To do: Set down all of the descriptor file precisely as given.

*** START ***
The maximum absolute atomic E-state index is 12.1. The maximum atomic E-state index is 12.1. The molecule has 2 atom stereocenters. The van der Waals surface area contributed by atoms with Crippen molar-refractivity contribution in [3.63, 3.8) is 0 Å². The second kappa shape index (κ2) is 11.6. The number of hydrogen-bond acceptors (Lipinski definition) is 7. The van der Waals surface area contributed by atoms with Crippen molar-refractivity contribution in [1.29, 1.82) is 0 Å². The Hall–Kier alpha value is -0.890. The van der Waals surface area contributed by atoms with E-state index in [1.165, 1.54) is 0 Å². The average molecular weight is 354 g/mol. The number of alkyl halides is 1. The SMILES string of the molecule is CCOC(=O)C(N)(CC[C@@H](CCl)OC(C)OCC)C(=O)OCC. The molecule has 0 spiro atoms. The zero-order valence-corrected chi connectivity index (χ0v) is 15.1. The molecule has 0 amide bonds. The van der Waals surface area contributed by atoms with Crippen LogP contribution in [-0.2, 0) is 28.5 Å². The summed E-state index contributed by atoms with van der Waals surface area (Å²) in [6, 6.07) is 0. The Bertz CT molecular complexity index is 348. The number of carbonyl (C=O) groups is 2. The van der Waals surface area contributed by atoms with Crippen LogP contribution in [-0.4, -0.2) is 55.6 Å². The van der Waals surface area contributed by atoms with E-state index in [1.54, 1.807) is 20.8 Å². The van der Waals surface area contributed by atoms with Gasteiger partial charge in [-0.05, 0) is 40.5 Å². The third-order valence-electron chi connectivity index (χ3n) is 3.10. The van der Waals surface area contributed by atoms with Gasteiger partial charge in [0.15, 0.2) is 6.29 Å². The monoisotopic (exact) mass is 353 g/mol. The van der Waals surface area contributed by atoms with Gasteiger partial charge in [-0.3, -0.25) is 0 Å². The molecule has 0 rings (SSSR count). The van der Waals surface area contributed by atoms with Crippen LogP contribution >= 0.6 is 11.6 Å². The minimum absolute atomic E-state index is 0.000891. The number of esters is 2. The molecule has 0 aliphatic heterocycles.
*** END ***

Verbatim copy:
The maximum absolute atomic E-state index is 12.1. The maximum atomic E-state index is 12.1. The molecule has 2 atom stereocenters. The van der Waals surface area contributed by atoms with Crippen molar-refractivity contribution in [3.63, 3.8) is 0 Å². The second kappa shape index (κ2) is 11.6. The number of hydrogen-bond acceptors (Lipinski definition) is 7. The van der Waals surface area contributed by atoms with Crippen molar-refractivity contribution in [1.29, 1.82) is 0 Å². The Hall–Kier alpha value is -0.890. The van der Waals surface area contributed by atoms with E-state index in [1.165, 1.54) is 0 Å². The average molecular weight is 354 g/mol. The number of alkyl halides is 1. The SMILES string of the molecule is CCOC(=O)C(N)(CC[C@@H](CCl)OC(C)OCC)C(=O)OCC. The molecule has 0 spiro atoms. The zero-order valence-corrected chi connectivity index (χ0v) is 15.1. The molecule has 0 amide bonds. The van der Waals surface area contributed by atoms with Crippen LogP contribution in [-0.2, 0) is 28.5 Å². The summed E-state index contributed by atoms with van der Waals surface area (Å²) in [6, 6.07) is 0. The Bertz CT molecular complexity index is 348. The number of carbonyl (C=O) groups is 2. The van der Waals surface area contributed by atoms with Crippen LogP contribution in [-0.4, -0.2) is 55.6 Å². The van der Waals surface area contributed by atoms with E-state index in [1.54, 1.807) is 20.8 Å². The van der Waals surface area contributed by atoms with Gasteiger partial charge in [-0.05, 0) is 40.5 Å². The third-order valence-electron chi connectivity index (χ3n) is 3.10. The van der Waals surface area contributed by atoms with Gasteiger partial charge in [0.15, 0.2) is 6.29 Å². The monoisotopic (exact) mass is 353 g/mol. The van der Waals surface area contributed by atoms with Gasteiger partial charge in [-0.3, -0.25) is 0 Å². The molecule has 0 rings (SSSR count). The van der Waals surface area contributed by atoms with Crippen LogP contribution >= 0.6 is 11.6 Å². The minimum absolute atomic E-state index is 0.000891. The number of esters is 2. The molecule has 0 aliphatic heterocycles.